Job 28:7
There is a path which no fowl knows, and which the vulture's eye has not seen:
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Job 28:7-8. There is a path which no fowl knoweth — Namely, in the bowels of the earth. Man by his industry goeth in mines under the earth, in paths where neither bird nor beast has ever entered. Which the vulture’s eye hath not seen — Whose eye is very quick and strong, and searches all places for its prey. The lion’s whelps — Hebrew, בני שׁחצ, benei shachatz, the sons of the wild beast, have not trodden it — The wildest beasts, who search for solitary places, have never made their den there, nor so much as approached it; nor the fierce lion passed by it — Which rangeth all places for prey. The birds and beasts have often led men to such places as otherwise they should never have found out; but they could not lead them to these mines; the finding out of them is a special gift of God.28:1-11 Job maintained that the dispensations of Providence were regulated by the highest wisdom. To confirm this, he showed of what a great deal of knowledge and wealth men may make themselves masters. The caverns of the earth may be discovered, but not the counsels of Heaven. Go to the miners, thou sluggard in religion, consider their ways, and be wise. Let their courage and diligence in seeking the wealth that perishes, shame us out of slothfulness and faint-heartedness in labouring for the true riches. How much better is it to get wisdom than gold! How much easier, and safer! Yet gold is sought for, but grace neglected. Will the hopes of precious things out of the earth, so men call them, though really they are paltry and perishing, be such a spur to industry, and shall not the certain prospect of truly precious things in heaven be much more so?There is a path which no fowl knoweth - That is, a path in searching for gold and precious stones. The miner treads a way which is unseen by the bird of keenest vision. He penetrates into the deep darkness of the earth. The object of Job is to show the wisdom and the intrepidity of man in penetrating these dark regions in searching for sapphires and gold. The most far-sighted birds could not find their way to them. The most intrepid and fearless beasts of prey dared not adventure to those dangerous regions. The word rendered "fowl" (עיט ‛ayı̂ṭ) means either a ravenous beast, Jeremiah 12:9, or more commonly a ravenous bird; see the notes at Isaiah 46:11. According to Bochart, Hieroz. P. 11. L. 11. c. viii. p. 195, the word here denotes a rapacious bird of any kind; a bird which has a keen vision.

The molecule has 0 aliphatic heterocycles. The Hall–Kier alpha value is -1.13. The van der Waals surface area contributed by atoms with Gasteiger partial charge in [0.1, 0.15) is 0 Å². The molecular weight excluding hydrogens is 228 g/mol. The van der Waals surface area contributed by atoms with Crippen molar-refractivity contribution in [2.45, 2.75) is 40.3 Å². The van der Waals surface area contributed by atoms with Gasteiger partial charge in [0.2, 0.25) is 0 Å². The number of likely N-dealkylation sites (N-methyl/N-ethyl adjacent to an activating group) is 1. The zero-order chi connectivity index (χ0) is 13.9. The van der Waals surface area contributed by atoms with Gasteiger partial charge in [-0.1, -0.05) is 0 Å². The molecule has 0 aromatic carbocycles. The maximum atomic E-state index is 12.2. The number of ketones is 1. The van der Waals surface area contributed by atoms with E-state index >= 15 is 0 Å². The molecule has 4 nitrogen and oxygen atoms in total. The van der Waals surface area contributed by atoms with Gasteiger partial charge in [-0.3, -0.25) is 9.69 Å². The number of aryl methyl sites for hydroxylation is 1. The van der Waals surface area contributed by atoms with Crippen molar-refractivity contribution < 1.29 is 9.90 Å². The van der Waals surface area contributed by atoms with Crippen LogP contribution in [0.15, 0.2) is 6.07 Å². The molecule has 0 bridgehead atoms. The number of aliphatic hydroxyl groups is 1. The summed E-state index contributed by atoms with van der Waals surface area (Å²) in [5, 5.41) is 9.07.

Which the vulture's eye hath not seen - The vulture is distinguished for the remarkable keenness of its vision. On the deserts of Arabia, it is said, when a camel dies, there is almost immediately discerned far in the distant sky, what seems at first to be a mere speck. As it draws nearer it is perceived to be a vulture that had marked the camel as he fell, and that comes to prey upon it. This bird is proverbial for the keenness of its sight.

7. fowl—rather, "ravenous bird," or "eagle," which is the most sharp-sighted of birds (Isa 46:11). A vulture will spy a carcass at an amazing distance. The miner penetrates the earth by a way unseen by birds of keenest sight. A path, to wit, in the dark depths and bowels of the earth. The vulture; whose eye is very quick and strong, and which searcheth all places for its prey, but cannot reach to these places, which yet the wisdom of man by the direction of God’s providence findeth out. There is a path which no fowl knoweth,.... A path made by miners to the gold, silver, brass, and iron ores; to the places where gems and precious stones lie; the way to which was never seen, and could never have been discovered by the most sharp-sighted fowl, as "the eagle" (d); which some think is particularly intended; and the Greek word for an eagle seems to be derived from the word used in the text: this fowl, the king of birds, as it is the swiftest, it is the most quick-sighted of any; but, though it is eager, and looks out sharp after its prey, and which it beholds at a great distance, and in the most secret lurking places, and flies unto it, and seizes upon it at once, yet it never could look into the bowels of the earth, or discover a track leading thereunto; in this it is outdone by the diligent and laborious miner, who is not at a loss to make his way into the inmost and darkest recesses of the earth: